Australia’s almost mythical whale known as Migaloo was sighted once more, only not in the usual sighting spots, which made the event unique.
At this time of the year, Migaloo should be roaming the eastern Australian Coastline, where it makes an appearance every year. This time, the spotting was recorded in New Zealand’s Cook Strait, making Migaloo’s appearance one in a lifetime experience.
The albino whale was seen in the company of a black humpback on Sunday. Nadine Bott with New Zealand’s Department of Conservation was out on an expedition with the scientific team surveying cetaceans in Cook Strait. Cook Strait separates the North from the South island of New Zealand.
During the expedition, Nadine Bott spotted the unique dorsal fin of the Migaloo. In Aboriginal, Migaloo stands for ‘white fella’. Indeed white fella, as Migaloo is an albino whale which was first spotted in 1991 off the Australian cost. Yearly, Migaloo visits the coast.
Migaloo’s dorsal fin, resembling a crooked finger and its prominent spine make it easily recognizable.
Mrs. Bott stated:
“White humpbacks are extremely rare. Only four have been reported in the world.”
Aside from being an unique sighting, Migaloo’s appearance provided the scientists the opportunity to take a dart biopsy. It is the first analysis of its kind on Migaloo’s skin layer. The sample will be analyzed in comparison with a DNA record that was collected off New South Wales coast eleven years ago.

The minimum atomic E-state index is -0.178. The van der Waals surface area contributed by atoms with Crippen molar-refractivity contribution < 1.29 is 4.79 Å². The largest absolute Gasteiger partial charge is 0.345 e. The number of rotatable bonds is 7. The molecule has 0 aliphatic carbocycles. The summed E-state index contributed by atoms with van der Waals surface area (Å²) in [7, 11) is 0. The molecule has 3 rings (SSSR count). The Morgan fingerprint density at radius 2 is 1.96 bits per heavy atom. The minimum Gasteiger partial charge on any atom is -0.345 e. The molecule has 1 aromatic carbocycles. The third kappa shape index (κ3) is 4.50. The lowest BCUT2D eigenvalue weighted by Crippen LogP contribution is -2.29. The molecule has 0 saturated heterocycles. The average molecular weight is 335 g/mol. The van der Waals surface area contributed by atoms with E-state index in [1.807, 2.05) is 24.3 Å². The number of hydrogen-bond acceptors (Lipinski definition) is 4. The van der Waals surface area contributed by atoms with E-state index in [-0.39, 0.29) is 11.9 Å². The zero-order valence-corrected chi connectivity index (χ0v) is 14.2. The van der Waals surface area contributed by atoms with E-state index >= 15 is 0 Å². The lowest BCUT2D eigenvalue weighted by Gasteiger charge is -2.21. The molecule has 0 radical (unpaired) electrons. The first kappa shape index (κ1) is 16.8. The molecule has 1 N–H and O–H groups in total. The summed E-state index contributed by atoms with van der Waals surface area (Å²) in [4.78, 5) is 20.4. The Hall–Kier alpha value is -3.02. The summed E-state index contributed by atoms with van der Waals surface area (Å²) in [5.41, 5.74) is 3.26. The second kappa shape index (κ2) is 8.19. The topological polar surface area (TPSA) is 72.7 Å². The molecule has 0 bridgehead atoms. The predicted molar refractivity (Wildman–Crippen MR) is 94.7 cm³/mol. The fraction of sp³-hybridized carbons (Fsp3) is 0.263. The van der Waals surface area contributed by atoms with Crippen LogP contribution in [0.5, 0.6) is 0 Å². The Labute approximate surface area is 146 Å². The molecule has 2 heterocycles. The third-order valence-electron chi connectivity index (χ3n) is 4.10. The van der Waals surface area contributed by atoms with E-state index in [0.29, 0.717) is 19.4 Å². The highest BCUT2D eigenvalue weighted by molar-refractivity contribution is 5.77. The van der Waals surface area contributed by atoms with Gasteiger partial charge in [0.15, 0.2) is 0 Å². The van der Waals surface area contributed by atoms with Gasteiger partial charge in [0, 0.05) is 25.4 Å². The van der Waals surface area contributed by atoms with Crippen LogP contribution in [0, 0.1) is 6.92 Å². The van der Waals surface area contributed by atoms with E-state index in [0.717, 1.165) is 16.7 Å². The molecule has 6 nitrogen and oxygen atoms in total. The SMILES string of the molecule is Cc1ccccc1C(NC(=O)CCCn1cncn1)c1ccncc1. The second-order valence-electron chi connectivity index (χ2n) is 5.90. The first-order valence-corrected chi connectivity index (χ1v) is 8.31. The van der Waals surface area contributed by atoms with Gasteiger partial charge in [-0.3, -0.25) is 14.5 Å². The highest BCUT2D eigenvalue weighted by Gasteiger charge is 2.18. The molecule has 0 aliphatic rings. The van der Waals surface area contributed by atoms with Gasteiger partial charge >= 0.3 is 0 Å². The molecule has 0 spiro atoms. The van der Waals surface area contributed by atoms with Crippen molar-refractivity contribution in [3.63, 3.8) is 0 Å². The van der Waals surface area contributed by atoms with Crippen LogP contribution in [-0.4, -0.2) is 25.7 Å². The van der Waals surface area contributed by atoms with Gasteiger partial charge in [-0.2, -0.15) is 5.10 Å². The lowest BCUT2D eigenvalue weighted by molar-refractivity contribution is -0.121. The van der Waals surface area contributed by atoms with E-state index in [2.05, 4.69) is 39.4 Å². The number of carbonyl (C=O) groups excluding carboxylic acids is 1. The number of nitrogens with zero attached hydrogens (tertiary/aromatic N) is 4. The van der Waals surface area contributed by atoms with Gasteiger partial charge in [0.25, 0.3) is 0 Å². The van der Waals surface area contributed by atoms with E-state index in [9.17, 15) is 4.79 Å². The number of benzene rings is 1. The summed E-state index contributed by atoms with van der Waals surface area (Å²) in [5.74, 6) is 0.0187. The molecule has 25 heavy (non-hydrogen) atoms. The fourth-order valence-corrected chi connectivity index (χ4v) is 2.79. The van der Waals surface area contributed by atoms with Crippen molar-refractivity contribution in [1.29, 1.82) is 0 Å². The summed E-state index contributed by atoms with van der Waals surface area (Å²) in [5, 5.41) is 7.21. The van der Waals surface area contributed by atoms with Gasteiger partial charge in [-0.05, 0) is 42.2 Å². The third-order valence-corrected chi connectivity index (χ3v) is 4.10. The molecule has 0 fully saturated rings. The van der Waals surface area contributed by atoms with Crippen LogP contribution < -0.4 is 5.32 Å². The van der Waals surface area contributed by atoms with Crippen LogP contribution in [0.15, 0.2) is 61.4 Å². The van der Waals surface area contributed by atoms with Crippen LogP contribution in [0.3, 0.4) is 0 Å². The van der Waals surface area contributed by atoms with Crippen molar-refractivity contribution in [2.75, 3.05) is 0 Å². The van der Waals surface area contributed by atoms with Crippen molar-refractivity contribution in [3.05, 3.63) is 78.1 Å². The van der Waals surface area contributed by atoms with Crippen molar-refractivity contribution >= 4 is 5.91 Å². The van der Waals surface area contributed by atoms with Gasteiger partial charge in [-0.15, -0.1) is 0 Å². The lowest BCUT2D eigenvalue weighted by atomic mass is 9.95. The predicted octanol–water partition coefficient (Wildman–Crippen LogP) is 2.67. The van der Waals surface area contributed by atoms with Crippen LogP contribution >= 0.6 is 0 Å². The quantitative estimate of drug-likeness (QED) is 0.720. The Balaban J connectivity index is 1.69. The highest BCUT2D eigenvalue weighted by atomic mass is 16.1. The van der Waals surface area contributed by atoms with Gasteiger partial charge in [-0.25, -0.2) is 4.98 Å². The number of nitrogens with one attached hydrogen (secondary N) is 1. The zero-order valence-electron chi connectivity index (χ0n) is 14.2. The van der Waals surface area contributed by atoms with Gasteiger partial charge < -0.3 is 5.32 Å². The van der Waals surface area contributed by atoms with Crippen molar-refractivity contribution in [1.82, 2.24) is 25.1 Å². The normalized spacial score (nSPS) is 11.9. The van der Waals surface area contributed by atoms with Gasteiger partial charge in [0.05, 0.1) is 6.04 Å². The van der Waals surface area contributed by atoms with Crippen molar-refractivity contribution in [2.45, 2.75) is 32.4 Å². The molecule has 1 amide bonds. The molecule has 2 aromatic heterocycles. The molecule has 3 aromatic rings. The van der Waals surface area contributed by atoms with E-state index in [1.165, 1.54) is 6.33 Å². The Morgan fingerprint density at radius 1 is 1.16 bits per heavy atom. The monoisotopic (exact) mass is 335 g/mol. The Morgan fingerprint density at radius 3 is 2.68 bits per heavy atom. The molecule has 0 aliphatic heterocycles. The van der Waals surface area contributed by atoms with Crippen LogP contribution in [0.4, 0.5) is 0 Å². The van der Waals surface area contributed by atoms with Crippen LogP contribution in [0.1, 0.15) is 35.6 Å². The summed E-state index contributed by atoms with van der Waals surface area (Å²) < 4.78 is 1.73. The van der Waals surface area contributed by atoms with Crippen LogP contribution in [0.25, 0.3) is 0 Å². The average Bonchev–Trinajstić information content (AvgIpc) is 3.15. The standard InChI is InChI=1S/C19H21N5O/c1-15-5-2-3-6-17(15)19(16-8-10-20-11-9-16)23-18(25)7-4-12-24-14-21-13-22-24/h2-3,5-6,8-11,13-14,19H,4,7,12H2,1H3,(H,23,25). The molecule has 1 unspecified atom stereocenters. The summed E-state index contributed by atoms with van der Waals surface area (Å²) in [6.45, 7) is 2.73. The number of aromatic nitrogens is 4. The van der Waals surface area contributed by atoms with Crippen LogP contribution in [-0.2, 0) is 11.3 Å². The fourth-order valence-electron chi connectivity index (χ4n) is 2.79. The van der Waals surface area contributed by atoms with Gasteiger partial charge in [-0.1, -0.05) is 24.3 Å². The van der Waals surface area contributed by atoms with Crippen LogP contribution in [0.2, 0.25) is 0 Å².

Cook Strait is known for being a migratory path that humpbacks are using when travelling north from the Antarctic towards East Australia. It is possible that Migaloo was in the company of a female black humpback.
According to Professor Harrison, Migaloo is quite the gentleman. It escorts females and sings to them as other males do. Perhaps Migaloo just fathered another whale.
Professor Harrison stated:
“There has been speculation he may have fathered other white humpbacks, and if he is able to successfully reproduce, there is a high probability the calf will be white too”.
The spotted Migaloo is believed to be around 24 years of age. Until recently, it was believed that humpbacks can only survive up to 48 years old. New body of evidence showed that in fact, they have the same lifespan as a human. As such, their lifespan goes up to even 96 years old.
Nonetheless, as Migaloo is an albino humpback whale, it is possible that it is infertile or that its immune system is compromised, not allowing the whale to successfully reproduce.
Image Source: independent.co.uk